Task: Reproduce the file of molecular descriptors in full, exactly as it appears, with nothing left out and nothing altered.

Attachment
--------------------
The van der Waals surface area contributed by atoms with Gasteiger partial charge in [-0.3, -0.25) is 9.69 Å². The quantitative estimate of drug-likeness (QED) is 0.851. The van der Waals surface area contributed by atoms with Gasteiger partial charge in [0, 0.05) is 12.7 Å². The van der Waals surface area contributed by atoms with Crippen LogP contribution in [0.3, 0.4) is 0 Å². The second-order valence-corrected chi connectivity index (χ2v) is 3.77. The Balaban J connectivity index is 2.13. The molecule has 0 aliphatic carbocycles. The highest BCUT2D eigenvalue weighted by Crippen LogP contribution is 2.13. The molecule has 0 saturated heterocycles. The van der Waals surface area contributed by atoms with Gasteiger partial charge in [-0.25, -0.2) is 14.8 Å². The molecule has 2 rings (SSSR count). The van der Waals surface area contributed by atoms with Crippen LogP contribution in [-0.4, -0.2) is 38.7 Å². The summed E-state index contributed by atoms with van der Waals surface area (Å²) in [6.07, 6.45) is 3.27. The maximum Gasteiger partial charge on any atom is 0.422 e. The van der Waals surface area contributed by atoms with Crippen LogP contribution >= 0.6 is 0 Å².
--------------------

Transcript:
The van der Waals surface area contributed by atoms with Gasteiger partial charge in [-0.3, -0.25) is 9.69 Å². The quantitative estimate of drug-likeness (QED) is 0.851. The van der Waals surface area contributed by atoms with Gasteiger partial charge in [0, 0.05) is 12.7 Å². The van der Waals surface area contributed by atoms with Crippen LogP contribution in [0.3, 0.4) is 0 Å². The second-order valence-corrected chi connectivity index (χ2v) is 3.77. The Balaban J connectivity index is 2.13. The molecule has 0 aliphatic carbocycles. The highest BCUT2D eigenvalue weighted by Crippen LogP contribution is 2.13. The molecule has 0 saturated heterocycles. The van der Waals surface area contributed by atoms with Gasteiger partial charge in [-0.25, -0.2) is 14.8 Å². The molecule has 2 rings (SSSR count). The van der Waals surface area contributed by atoms with Crippen LogP contribution in [-0.4, -0.2) is 38.7 Å². The summed E-state index contributed by atoms with van der Waals surface area (Å²) in [6.07, 6.45) is 3.27. The maximum Gasteiger partial charge on any atom is 0.422 e. The van der Waals surface area contributed by atoms with Crippen LogP contribution >= 0.6 is 0 Å².